A half-eaten lioness lies dead at Marthly Pools. Dean and Elmon discovered her at sunset on Thursday and broke the news to those game drives that hadn’t closed down for a gin and tonic and a piece of cheese.
After drive Jerry and I headed to the village for a cold beer to toast the life of the old Tslalala Tail-less Female. We don’t have a coroner here and Dean and Elmon didn’t manage to positively identify who it was – but instinctively most of us know who it is who lies at the Tsalala Pride’s favourite haunt.
Over the past few days all the other females have been accounted for and so without having to lift her gums and check for the missing canine we’ve let her lie in state in the shade of the magnificent Albizia that she so frequently climbed to while away the hottest hours of the day.
It is sad news out of the Bushveld, and for those of you who encountered her on game drive it may even seem tragic. After some reflection however I’ve decided that to describe the death of a 15 year old lioness as being premature is like grieving for a 1000 year old Leadwood that no longer bears leaves. She was an old lioness whose 15 years may seem to be such a short time measured by us but by lion years at Londolozi she was well advanced in her years.
She made her first appearance at Londolozi as a cub in 1998. Two females from the Castleton Pride, hesitant to take small cubs back into a main group of 22, brought their litter to Londolozi and set up a territory west of the Camps. They were often viewed near Tsalala Pan which became an obvious choice for the name of this new pride.
By 2002, both the adult females were dead, one having being kicked fatally by a zebra and the other being killed by hyena in front of Tree Camp. The only other cub to have survived with her was a brother who would unbelievably be poached, leaving her alone and then in oestrus. She sought out the two dominant Marthly Males and in December 2002 produced her first litter that would include the two adult lionesses of the Tsalala Pride.
She always has been a phenomenal huntress, that never changed!
Her track record as a mother was sullied by the various male lion wars that she witnessed. Her attempts at raising young were to be frequently interrupted by the change-over of landlords: after the Marthly Males came the Kruger Male, the Shaws Males, the Mapogo Coalition and then finally the Majingilane Males, with each new territory holder wiping out the young genes of the previous males and then planting their own. I would love to have seen just how many cubs she would have reared to adulthood with a stable male dynamic, and it’s a pity that the relative stability that the Majingilane Males have offered since 2010 came so late in her life. Perhaps her daughters will benefit from the relative ‘peacetime’ that she never knew.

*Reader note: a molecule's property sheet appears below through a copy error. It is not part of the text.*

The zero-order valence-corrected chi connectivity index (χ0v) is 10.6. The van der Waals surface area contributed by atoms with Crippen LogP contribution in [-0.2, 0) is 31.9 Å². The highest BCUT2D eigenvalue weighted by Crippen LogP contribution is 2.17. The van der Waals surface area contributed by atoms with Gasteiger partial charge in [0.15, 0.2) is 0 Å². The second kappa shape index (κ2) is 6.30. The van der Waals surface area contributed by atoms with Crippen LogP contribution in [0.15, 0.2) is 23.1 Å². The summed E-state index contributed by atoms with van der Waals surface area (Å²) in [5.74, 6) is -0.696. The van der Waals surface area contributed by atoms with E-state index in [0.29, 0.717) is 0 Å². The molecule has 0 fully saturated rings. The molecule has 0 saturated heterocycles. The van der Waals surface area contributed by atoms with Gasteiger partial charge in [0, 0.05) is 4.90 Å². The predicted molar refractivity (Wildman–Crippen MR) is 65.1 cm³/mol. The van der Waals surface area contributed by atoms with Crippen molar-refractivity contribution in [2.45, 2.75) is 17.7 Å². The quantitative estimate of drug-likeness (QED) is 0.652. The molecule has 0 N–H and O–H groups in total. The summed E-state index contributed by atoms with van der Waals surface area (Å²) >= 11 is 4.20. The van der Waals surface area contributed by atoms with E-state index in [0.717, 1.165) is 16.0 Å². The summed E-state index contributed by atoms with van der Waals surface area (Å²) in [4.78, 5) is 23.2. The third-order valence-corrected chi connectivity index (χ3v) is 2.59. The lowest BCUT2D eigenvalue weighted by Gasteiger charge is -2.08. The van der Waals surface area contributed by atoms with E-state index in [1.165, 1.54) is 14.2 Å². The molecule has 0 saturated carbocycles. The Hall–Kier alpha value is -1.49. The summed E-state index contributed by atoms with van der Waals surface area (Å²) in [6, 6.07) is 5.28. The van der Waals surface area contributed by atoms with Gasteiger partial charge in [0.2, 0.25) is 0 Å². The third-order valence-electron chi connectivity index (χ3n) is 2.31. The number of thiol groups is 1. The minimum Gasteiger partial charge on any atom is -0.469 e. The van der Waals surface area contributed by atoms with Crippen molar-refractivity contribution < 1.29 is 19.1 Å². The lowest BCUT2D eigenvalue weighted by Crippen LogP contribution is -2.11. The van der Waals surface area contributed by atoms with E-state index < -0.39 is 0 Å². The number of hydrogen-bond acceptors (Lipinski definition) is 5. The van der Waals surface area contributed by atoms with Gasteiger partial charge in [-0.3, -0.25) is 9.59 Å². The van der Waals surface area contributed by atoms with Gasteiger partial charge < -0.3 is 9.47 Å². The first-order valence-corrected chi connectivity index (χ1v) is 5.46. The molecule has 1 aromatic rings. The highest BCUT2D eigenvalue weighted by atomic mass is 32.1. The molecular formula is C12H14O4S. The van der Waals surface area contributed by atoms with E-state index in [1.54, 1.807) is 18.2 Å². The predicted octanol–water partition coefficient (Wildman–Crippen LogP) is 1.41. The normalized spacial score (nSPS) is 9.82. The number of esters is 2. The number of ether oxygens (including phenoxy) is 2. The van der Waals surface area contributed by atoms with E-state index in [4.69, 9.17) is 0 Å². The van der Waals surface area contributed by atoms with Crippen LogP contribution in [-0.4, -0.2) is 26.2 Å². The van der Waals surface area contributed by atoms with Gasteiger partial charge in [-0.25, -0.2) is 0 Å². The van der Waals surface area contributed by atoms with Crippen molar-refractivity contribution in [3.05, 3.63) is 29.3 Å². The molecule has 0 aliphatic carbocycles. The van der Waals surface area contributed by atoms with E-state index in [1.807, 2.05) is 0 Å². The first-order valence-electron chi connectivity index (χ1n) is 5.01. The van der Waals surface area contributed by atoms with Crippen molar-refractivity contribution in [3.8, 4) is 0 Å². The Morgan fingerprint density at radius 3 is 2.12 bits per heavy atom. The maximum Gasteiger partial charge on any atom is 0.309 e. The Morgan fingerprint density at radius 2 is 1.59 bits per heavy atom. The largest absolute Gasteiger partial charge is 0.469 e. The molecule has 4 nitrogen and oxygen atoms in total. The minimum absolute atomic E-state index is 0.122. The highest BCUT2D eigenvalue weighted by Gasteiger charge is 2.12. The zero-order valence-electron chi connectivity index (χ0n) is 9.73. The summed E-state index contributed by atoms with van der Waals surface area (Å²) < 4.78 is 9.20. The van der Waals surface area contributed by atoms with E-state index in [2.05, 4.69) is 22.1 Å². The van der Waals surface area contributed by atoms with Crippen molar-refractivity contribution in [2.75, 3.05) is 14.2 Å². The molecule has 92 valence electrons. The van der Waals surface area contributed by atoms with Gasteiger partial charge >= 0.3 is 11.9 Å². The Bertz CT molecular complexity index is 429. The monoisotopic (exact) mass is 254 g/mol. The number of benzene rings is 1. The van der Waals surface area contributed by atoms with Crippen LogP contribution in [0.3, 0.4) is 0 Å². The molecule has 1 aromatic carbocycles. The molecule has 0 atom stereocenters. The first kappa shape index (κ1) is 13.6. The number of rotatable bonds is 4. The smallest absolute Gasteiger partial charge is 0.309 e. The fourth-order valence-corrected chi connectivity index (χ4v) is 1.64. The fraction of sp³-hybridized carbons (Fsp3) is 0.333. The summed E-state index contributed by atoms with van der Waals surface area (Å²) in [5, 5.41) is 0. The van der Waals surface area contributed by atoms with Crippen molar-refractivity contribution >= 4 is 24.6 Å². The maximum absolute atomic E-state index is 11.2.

It wasn’t necessarily all search, seek and destroy. In the midst of all of this male warfare she played a clever game of ‘hide and seek’ long enough for five cubs to escape infanticide. The first survivor was the Tsalala Young Male who was fathered by the Marthly Males. He was the sole survivor of a litter of four that she protected first against the Kruger Male and then successfully hid from the Shaws Males. It was during this trying period that she lost her tale in a fight with a hyena and became known as the Tail-less Female.
She and her two daughters also had eight cubs fathered by the Mapogo coalition. Four of those were killed by the Majingilane Males through 2010 and 2011 but the canny lioness took sole responsibility for the four remaining young females moving with them away from Sparta and Marthly and kept them out of harm’s way until they were adults. Those four females are now the Munghen Pride and she left them to their own devices when they were capable enough, in order to re-join her two adult daughters.
Here, one can see the patience that she has had with all her cubs.
It is an amazing legacy that she contrived under adverse circumstances. Ironically she was killed by the Munghen females that she battled so hard to protect. A kudu was killed in a daytime hunt by the four lionesses early last week. Hungry and with cubs to feed they did not welcome the old female who arrived at the carcass and gave her a mauling that she couldn’t recover from. It’s a bizarre twist in an unusual tale, but then again lion dynamics tend towards the disfunctional.
I’ve often wondered about the celebrity of this particular lioness. Was she just more recognisable to us because of her missing tail, or is her story really so compelling? Aren’t all wild lionesses subject to grim battles of survival? I don’t have the answer for that and with part of her story told here you can make your own mind up. What I’m sure about is that she will be sorely missed in a very venerable and untragic way…
Written by Tom Imrie